Qatar welcomes ILO report despite admitted data gaps
International Labour Organization calls for better data collection and investigations of injuries and fatalities that may be work-related but are not marked as such.
An analysis of deaths of migrant labourers in Qatar has shown gaps in the county’s data collection and differences in the way work-related incidents are characterised, according to a new report by the International Labour Organization (ILO).
The ILO said on Friday it collaborated with key Qatari institutions to put together its in-depth analysis of work-related injuries and deaths in 2020, but identified shortcomings in the way incidents were identified.
“As a result, it is still not possible to present a categorical figure on the number of fatal occupational injuries in the country,” the report said, calling for improvements in the way figures are gathered and investigations are conducted.
At least 50 workers died in Qatar last year, with more than 500 severely injured and some 37,600 suffering mild to moderate injuries, the ILO report, One is Too Many (PDF), said.
According to the ILO, the majority of workers who suffered occupational injuries came from Bangladesh, India and Nepal.
“Falls from height and road traffic accidents were the top causes of severe injuries, followed by falling objects on worksites,” it added.
‘More work to be done’
Working conditions for migrant labourers in Qatar have been under the spotlight since the Gulf state was awarded in 2010 the hosting of football’s 2022 World Cup.
In a statement later on Friday, Qatar’s Ministry of Labour welcomed the ILO’s report and said it was reviewing its recommendations.
“No other country has come so far on labour reform in such a short amount of time, but we acknowledge that there is more work to be done,” the ministry’s statement added, noting that Qatar will continue working with the ILO to ensure the changes “are implemented effectively”.
“As Qatar has continuously stated and as the ILO report confirms, figures reported in media on migrant worker fatalities have been wildly misleading. The government has been transparent about the health of our foreign population, and in reality, levels of mortality in Qatar are on par with wider demographics globally. Still, improving the health and well-being of foreign workers remains a top priority,” the Ministry of Labour statement said.
“The report in fact points to a “significant decline in the rate of occupational injuries” over time, demonstrating our strong labour reform legislation and the success of our implementation mechanisms. Qatar is also proud to note that there has been a “drastic decline” in heat-stress related disorders, thanks in large part to heat stress legislation adopted in May 2021,” the ministry added.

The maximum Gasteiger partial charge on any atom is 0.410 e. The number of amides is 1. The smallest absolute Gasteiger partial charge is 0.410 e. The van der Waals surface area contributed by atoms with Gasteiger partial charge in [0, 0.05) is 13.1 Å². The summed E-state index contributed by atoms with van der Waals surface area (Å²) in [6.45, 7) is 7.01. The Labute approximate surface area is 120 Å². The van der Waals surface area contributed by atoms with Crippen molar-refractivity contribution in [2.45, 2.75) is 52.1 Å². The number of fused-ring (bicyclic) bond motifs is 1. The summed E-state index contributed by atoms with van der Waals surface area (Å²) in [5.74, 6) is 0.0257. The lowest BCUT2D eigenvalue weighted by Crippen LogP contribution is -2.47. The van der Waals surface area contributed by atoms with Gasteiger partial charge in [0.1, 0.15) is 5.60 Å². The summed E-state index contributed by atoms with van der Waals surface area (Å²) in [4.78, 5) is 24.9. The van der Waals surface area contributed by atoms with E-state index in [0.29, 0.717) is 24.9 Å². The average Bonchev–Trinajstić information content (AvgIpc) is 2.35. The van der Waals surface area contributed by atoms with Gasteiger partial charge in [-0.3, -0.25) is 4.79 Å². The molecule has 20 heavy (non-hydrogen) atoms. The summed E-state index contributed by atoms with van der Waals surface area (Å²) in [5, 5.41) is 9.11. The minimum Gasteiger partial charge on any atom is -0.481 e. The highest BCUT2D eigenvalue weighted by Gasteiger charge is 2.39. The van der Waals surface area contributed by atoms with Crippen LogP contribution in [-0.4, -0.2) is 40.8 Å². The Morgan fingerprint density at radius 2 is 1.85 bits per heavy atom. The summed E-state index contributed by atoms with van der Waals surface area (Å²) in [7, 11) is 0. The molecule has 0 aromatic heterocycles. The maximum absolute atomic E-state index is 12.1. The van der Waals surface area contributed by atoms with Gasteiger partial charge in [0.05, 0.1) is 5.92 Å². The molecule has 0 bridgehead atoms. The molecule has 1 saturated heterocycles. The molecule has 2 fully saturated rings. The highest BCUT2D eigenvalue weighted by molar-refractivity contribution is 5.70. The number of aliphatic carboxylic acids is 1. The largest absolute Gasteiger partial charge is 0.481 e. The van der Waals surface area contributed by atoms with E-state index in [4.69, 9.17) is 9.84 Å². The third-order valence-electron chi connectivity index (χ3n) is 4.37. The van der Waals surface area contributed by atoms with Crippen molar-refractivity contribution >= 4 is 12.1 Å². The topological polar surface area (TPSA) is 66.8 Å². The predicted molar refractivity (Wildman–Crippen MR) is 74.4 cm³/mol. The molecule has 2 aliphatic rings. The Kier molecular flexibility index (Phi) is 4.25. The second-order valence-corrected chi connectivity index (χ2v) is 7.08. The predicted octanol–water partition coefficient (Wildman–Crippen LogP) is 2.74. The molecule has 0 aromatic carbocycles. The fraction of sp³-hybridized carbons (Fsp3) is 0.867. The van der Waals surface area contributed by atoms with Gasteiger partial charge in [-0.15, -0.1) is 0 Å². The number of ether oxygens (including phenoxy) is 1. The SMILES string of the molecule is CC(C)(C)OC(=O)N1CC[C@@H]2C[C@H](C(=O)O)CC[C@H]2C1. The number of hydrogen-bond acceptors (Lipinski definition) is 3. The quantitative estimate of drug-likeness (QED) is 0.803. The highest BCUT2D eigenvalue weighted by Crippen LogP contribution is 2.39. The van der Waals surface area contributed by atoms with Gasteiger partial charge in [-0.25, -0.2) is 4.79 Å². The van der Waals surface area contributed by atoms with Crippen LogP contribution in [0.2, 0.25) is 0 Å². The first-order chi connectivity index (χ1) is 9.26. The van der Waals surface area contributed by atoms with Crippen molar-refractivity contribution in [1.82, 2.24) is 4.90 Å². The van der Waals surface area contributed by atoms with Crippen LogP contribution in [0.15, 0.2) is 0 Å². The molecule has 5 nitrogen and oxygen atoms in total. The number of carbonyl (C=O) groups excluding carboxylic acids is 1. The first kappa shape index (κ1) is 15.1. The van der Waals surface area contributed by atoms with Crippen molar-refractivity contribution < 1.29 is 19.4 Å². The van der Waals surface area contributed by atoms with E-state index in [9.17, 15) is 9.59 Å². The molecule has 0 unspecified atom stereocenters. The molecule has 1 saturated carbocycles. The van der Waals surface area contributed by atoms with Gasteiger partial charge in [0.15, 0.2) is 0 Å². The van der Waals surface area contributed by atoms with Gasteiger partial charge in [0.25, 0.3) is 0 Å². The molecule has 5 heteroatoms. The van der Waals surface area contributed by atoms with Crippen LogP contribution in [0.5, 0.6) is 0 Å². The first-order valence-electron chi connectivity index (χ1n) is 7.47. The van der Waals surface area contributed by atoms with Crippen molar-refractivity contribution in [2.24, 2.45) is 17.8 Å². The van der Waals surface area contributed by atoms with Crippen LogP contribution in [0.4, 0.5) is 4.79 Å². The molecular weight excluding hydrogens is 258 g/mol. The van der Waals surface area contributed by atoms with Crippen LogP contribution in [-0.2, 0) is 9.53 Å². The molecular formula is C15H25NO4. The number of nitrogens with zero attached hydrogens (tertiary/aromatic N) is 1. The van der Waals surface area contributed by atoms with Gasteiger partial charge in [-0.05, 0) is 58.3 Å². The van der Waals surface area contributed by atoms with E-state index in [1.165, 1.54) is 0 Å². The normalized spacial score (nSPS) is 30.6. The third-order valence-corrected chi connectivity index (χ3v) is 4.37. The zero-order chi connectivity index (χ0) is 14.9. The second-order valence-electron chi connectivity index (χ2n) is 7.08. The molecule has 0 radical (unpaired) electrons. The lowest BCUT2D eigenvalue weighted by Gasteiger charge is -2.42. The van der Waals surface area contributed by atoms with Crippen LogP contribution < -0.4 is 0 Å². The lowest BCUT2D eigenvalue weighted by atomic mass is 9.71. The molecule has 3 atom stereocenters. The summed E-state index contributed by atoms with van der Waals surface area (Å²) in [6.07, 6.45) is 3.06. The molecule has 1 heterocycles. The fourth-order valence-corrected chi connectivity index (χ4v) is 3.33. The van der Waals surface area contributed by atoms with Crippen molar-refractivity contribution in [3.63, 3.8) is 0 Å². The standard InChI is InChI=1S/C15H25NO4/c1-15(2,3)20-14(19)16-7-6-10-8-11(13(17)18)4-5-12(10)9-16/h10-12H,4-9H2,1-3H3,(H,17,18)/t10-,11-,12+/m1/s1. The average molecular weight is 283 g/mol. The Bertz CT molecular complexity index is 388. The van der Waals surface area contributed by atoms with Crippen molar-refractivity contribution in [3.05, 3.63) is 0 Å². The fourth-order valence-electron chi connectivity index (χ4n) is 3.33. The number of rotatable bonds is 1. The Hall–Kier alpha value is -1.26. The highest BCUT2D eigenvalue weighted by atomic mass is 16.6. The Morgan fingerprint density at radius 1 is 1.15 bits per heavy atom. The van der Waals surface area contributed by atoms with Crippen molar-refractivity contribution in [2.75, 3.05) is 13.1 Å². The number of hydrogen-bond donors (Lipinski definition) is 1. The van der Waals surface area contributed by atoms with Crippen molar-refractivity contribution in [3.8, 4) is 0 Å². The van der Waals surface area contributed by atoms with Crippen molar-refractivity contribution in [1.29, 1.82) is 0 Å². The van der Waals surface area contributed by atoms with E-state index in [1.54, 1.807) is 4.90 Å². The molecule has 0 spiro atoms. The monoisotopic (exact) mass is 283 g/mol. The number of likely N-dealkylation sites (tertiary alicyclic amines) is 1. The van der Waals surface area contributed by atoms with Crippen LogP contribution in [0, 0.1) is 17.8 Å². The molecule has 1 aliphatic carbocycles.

In August, London-based watchdog Amnesty International accused Qatari authorities of failing to investigate the deaths of migrant workers, “despite evidence of links between premature deaths and unsafe working conditions”.
It said that “Qatar routinely issues death certificates for migrant workers without conducting adequate investigations, instead attributing deaths to ‘natural causes’ or vaguely defined cardiac failures”.
Qatar’s Government Communications Office at the time rejected Amnesty’s findings, saying in a statement the country’s “injury and mortality statistics are in line with international best practice and set new standards for the region”.
In its report, the ILO called for a “review of the approach taken to investigating deaths of seemingly healthy young workers from ‘natural causes’, to be able to determine whether they are in fact work-related, and ensure more accurate identification of the cause”.
This, it said, will ensure workers and their families receive due compensation in case of occupational injuries.
The organisation also called for the establishment of a national integrated platform that compiles timely and reliable occupational injury data.
“The transparency shown in the review of the data collection and analysis processes has allowed us to put forward a set of concrete recommendations that can serve as a road map for action,” said Max Tuñón, head of the ILO Project Office in Qatar.
“We must move with urgency, as behind each statistic there is a worker and their family.”
Qatar’s labour ministry added it would “continue to work constructively with a range of labour experts and practitioners – including the ILO, trade unions and international NGOs – to build on the progress that has been made”.
“Labour reform is a complex task, and Qatar believes that solutions are best found through dialogue and engagement,” the ministry’s statement said.